The 5 Stages Of Menopause: What To Expect?

What is Menopause?

Menopause is the permanent cessation of menstruation which is basically due to the loss of ovarian follicular activity. Be it noted that menstruation stops because the woman’s ovaries are no longer active and no more ova or egg cell is being produced. For that reason, hormones that were regularly produced by the ovaries are no longer produced thereby having a change in the woman’s physiologic response. This includes biochemical and metabolic changes which are related to the normal process of aging. It is wise to note that menopause is not a pathologic incident but rather, it is a very normal part of human growth and maturation.

When Does Menopause Occur?

Usually, menopause, being the sign of the end of a woman’s reproductive ability, takes place with an average of 45 until 52 years old. However, this may begin as early as the woman reaches the age of 40 and may go as late as the age of 55. It has been statistically recorded that the median women’s age for menopausal period happens when they reach the age of 51.

What Are The Stages Of Menopause?

Basically, there are five major stages of menopause which every woman needs. The following are important facts that regarding these stages that is a must know.

1. Premenopause:

Premenopause is the first stage of the menopausal process. This is the beginning of the woman’s change of life which starts when the woman had entered into her reproductive years when she is fully fertile and no menopausal symptom have manifested so far.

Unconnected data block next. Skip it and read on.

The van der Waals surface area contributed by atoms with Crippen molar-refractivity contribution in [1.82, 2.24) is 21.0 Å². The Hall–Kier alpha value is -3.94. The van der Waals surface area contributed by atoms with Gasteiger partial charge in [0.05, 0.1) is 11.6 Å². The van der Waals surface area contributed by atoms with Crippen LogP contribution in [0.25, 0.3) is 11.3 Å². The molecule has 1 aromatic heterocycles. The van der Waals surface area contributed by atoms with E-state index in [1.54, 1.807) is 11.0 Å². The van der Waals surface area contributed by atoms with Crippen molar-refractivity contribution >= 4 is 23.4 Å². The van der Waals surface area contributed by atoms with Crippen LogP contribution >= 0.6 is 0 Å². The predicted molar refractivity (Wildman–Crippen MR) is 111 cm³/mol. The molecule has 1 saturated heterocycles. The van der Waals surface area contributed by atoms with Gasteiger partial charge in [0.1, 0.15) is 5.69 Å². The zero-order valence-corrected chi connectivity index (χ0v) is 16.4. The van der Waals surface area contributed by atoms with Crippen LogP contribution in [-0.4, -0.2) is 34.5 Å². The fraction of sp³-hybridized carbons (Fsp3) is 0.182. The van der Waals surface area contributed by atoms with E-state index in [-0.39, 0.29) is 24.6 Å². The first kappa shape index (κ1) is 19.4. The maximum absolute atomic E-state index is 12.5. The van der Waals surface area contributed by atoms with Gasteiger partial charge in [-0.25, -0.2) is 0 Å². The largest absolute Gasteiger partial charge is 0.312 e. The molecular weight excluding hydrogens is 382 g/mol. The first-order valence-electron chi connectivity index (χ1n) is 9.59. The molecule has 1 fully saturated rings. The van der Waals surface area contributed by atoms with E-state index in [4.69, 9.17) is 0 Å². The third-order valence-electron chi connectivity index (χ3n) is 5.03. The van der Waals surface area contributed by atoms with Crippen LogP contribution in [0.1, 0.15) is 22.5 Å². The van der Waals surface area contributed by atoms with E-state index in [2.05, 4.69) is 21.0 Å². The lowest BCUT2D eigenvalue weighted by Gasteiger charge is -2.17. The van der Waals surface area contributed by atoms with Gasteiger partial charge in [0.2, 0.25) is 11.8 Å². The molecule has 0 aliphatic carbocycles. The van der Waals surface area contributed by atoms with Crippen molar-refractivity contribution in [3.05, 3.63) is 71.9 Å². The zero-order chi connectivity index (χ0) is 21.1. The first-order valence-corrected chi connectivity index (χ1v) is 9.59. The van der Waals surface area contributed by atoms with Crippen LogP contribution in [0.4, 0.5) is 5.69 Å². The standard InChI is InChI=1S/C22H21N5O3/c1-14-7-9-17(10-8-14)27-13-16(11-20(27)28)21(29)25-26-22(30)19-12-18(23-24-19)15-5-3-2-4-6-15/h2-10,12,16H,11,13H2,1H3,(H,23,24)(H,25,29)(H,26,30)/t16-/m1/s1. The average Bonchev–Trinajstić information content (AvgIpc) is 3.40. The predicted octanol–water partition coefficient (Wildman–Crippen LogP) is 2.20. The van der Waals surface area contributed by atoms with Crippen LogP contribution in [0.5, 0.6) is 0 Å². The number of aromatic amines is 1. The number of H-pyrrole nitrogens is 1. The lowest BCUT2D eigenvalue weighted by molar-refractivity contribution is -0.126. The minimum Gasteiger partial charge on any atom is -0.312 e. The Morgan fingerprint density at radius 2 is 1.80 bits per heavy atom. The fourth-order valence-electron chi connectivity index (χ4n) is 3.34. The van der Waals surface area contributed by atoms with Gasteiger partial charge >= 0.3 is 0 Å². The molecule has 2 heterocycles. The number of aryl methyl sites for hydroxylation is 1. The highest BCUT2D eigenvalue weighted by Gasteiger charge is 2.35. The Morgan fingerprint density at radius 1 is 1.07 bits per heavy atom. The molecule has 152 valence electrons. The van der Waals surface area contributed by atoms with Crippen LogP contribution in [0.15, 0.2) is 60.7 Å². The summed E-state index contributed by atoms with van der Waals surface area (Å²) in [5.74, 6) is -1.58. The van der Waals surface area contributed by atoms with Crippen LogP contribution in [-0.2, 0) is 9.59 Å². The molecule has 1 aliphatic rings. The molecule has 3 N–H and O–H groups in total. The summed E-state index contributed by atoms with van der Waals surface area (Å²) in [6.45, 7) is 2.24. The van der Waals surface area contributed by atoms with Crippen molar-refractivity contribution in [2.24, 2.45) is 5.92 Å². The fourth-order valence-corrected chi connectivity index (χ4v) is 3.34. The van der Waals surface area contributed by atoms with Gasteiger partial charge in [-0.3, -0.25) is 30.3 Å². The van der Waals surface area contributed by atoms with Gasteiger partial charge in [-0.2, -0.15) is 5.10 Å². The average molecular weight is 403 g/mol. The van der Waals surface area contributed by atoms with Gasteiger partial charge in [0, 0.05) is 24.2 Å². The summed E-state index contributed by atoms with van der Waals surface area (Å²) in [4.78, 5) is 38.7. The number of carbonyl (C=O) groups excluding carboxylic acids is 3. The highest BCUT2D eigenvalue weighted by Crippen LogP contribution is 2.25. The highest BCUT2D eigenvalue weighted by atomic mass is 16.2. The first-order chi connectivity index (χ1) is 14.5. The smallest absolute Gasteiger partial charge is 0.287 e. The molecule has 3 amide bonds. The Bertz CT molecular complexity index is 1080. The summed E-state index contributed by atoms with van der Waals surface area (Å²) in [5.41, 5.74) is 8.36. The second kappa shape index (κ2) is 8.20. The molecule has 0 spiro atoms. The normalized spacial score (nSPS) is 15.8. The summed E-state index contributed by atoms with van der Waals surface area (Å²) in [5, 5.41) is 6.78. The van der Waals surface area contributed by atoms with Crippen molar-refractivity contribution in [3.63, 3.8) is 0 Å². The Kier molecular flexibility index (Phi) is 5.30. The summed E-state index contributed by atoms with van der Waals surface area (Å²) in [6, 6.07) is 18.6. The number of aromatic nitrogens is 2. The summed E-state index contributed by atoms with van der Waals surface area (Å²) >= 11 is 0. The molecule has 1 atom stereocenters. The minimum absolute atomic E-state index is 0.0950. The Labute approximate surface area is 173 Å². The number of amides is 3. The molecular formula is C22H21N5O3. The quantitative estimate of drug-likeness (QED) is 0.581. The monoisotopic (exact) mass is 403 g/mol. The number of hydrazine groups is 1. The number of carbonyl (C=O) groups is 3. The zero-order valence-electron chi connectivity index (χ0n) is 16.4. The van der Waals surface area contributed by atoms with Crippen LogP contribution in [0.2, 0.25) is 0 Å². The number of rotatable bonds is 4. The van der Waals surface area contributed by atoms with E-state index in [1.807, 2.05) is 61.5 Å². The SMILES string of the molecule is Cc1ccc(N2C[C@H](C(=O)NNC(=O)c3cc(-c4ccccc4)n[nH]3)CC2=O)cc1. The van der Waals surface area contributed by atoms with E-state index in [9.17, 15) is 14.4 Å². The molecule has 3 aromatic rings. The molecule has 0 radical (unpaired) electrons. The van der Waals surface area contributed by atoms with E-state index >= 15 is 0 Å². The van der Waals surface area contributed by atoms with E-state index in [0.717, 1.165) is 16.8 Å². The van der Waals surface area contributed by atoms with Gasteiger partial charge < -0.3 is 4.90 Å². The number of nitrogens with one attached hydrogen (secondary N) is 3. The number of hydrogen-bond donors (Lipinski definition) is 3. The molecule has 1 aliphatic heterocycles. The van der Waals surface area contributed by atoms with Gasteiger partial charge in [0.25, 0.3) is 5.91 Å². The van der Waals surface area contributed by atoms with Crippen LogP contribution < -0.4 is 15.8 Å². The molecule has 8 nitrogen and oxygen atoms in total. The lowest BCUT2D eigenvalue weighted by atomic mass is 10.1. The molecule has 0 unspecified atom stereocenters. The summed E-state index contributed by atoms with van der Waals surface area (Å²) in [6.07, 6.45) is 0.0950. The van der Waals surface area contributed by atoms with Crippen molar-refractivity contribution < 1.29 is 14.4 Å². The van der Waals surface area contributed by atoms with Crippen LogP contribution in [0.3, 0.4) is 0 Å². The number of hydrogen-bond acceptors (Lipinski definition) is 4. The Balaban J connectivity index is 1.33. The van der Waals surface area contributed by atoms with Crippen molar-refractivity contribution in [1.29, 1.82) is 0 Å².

During this stage, the woman can involve herself with lifestyle and nutritional changes such as following a healthy eating pattern with low salt, low fat diet. Smoking must be avoided and alcohol intake must be lessened.

2. Perimenopause:

Perimenopause is the period immediately prior to menopause which typically occurs during the first year after menopause. It is the phase extending from the first signs of menopause which basically lasts for about one year. The common symptoms of perimenopause include the following:

  • Hot flashes
  • Vaginal dryness
  • Irregular menses which lasts until the final cessation of menstruation

Perimenopausal women, time and again, profit from information regarding the slight physiologic responses they are experiencing. Therefore, at this stage, women are advised to seek for health teachings about health promotion and disease prevention strategies in relation to menopause. Be it noted that being aware of what is happening in your body is the best thing to do when faced with the perimenopuasal stage. Every woman should consider the following issues:

  • Sexuality, fertility, contraception, STDs
  • Unintended pregnancy since during this time the woman may still ovulate
  • Oral contraceptive use because it can provide protection against some diseases as well as aid from perimenopausal symptoms
  • Breast health since there is about sixteen percent breast cancer cases that occur during the perimenopausal stage

3. Menopause: